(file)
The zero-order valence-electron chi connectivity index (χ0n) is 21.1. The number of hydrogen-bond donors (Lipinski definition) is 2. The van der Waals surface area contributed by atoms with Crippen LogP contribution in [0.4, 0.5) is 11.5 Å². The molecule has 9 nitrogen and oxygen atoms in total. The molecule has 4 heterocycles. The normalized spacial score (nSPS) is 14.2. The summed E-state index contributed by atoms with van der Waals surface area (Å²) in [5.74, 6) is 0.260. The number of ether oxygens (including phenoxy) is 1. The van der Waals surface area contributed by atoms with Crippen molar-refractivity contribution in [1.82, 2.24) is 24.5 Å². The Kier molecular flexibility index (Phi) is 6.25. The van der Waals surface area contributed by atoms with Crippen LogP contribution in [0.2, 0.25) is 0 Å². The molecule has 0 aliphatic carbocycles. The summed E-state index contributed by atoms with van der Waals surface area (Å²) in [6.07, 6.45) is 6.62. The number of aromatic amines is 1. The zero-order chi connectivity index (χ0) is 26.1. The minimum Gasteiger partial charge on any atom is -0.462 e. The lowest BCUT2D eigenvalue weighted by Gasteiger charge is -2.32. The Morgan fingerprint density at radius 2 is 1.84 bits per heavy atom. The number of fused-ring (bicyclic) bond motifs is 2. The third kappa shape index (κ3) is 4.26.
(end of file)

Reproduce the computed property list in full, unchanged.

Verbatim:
The zero-order valence-electron chi connectivity index (χ0n) is 21.1. The number of hydrogen-bond donors (Lipinski definition) is 2. The van der Waals surface area contributed by atoms with Crippen LogP contribution in [0.4, 0.5) is 11.5 Å². The molecule has 9 nitrogen and oxygen atoms in total. The molecule has 4 heterocycles. The normalized spacial score (nSPS) is 14.2. The summed E-state index contributed by atoms with van der Waals surface area (Å²) in [5.74, 6) is 0.260. The number of ether oxygens (including phenoxy) is 1. The van der Waals surface area contributed by atoms with Crippen molar-refractivity contribution in [1.82, 2.24) is 24.5 Å². The Kier molecular flexibility index (Phi) is 6.25. The van der Waals surface area contributed by atoms with Crippen LogP contribution in [0.2, 0.25) is 0 Å². The molecule has 0 aliphatic carbocycles. The summed E-state index contributed by atoms with van der Waals surface area (Å²) in [6.07, 6.45) is 6.62. The number of aromatic amines is 1. The zero-order chi connectivity index (χ0) is 26.1. The minimum Gasteiger partial charge on any atom is -0.462 e. The lowest BCUT2D eigenvalue weighted by Gasteiger charge is -2.32. The Morgan fingerprint density at radius 2 is 1.84 bits per heavy atom. The number of fused-ring (bicyclic) bond motifs is 2. The third kappa shape index (κ3) is 4.26.